He writes specifically about education:


No Child, Doctor, or Cop Left Behind

In the public sector, the show horse of accountability became “No Child Left Behind” (NCLB), an educational act signed into law with bipartisan support by George W. Bush in 2001 whose formal title was, “An act to close the achievement gap with accountability, flexibility, and choice, so that no child is left behind.”

The NCLB legislation grew out of more than a decade of heavy lobbying by business groups concerned about the quality of the workforce, civil rights groups worried about differential group achievement, and educational reformers who demanded national standards, tests, and assessment. The benefit of such measures was oversold, in terms little short of utopian.

Thus William Kolberg of the National Alliance of Business asserted that, “the establishment of a system of national standards, coupled with assessment, would ensure that every student leaves compulsory school with a demonstrated ability to read, write, compute and perform at world-class levels in general school subjects.” The first fruit of this effort, on the Federal level, was the “Improving America’s Schools Act” adopted under President Clinton in 1994. Meanwhile, in Texas, Governor George W. Bush became a champion of mandated testing and educational accountability, a stance that presaged his support for NCLB.

Under NCLB states were to test every student in grades 3–8 each year in math, reading, and science. The act was meant to bring all students to “academic proficiency” by 2014, and to ensure that each group of students (including blacks and Hispanics) within each school made “adequate yearly progress” toward proficiency each year. It imposed an escalating series of penalties and sanctions for schools in which the designated groups of students did not make adequate progress. Despite opposition from conservative Republicans antipathetic to the spread of Federal power over education, and of some liberal Democrats, the act was co-sponsored by Senator Edward Kennedy and passed both houses of Congress with majority Republican and Democratic support. Advocates of the reforms maintained that the act would create incentives for improved outcomes by aligning the behavior of teachers, students, and schools with “the performance goals of the system.”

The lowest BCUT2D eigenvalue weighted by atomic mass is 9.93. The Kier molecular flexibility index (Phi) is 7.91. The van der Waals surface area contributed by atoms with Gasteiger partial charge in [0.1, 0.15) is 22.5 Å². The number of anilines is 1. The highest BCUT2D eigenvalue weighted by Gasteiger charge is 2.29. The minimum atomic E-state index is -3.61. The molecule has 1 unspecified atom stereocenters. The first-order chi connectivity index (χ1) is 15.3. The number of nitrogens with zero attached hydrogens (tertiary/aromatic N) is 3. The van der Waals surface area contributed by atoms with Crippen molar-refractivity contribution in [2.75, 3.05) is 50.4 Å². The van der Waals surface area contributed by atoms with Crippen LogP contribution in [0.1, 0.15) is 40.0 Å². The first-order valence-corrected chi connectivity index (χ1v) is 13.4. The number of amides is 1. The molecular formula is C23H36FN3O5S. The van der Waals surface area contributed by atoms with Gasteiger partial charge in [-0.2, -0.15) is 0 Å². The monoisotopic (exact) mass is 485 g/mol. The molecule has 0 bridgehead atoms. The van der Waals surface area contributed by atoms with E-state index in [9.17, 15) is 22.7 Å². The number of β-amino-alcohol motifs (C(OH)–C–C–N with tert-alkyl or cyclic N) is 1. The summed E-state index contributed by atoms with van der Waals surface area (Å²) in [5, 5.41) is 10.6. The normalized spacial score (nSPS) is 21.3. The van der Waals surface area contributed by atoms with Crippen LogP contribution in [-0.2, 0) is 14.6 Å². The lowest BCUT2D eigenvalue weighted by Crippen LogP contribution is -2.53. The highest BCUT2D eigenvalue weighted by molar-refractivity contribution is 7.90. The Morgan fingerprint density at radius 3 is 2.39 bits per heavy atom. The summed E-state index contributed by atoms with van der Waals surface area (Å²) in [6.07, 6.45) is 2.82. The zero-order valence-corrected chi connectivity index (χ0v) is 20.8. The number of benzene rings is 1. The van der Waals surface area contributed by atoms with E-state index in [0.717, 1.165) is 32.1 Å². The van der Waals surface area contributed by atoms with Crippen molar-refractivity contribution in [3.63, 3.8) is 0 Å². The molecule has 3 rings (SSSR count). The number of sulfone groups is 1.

Yet more than a decade after its implementation, the benefits of the accountability provisions of NCLB remain elusive. Its advocates grasp at any evidence of improvement on any test at any grade in any demographic group for proof of NCLB’s efficacy. But test scores for primary school students have gone up only slightly, and no more quickly than before the legislation was enacted. Its impact on the test scores of high school students has been more limited still.

The unintended consequences of NCLB’s testing-and-accountability regime are more tangible, however, and exemplify many of the characteristic pitfalls of the culture of accountability. Under NCLB, scores on standardized tests are the numerical metric by which success and failure are judged. And the stakes are high for teachers and principals, whose salaries and very jobs depend on this performance indicator. It is no wonder, then, that teachers (encouraged by their principals) divert class time toward the subjects tested—mathematics and English—and away from history, social studies, art, and music. Instruction in math and English is narrowly focused on the skills required by the test rather than broader cognitive processes: Students learn test-taking strategies rather than substantive knowledge. Much class time is devoted to practicing for tests, hardly a source of stimulation for pupils.

Even worse than the perverse incentives involved in “teaching to the test” is the technique of improving average achievement levels by reclassifying weaker students as disabled, thus removing them from the assessment pool. Then there is out-and-out cheating, as teachers alter student answers or toss out tests by students likely to be low scorers, phenomena well documented in Atlanta, Chicago, Cleveland, Houston, Dallas, and other cities. Mayors and governors have diminished the difficulty of tests, or lowered the grades required to pass the test, in order to raise the pass rate and thus demonstrate the success of their educational reforms—and get more Federal money by so doing.

Another effect of NCLB is the demoralization of teachers. Many teachers perceive the regimen created by the culture of accountability as robbing them of their autonomy, and of the ability to use their discretion and creativity in designing and implementing the curriculum. The result has been a wave of early retirements by experienced teachers, and the movement of the more creative ones away from public and toward private schools, which are not bound by NCLB.

Despite the pitfalls of NCLB, the Obama Administration doubled down on accountability and metrics in K-12 education. In 2009, it introduced “Race to the Top”, which used funds from the American Recovery and Reinvestment Act to induce states “to adopt college- and career-ready standards and assessments; build data systems that measure student growth and success; and link student achievement to teachers and administrators.” This shows what happens these days when accountability metrics do not yield the result desired: Measure more, but differently, until you get the result you want.

Metric madness is not limited to education. Some of the problems evident in NCLB pop up in fields from medicine to policing.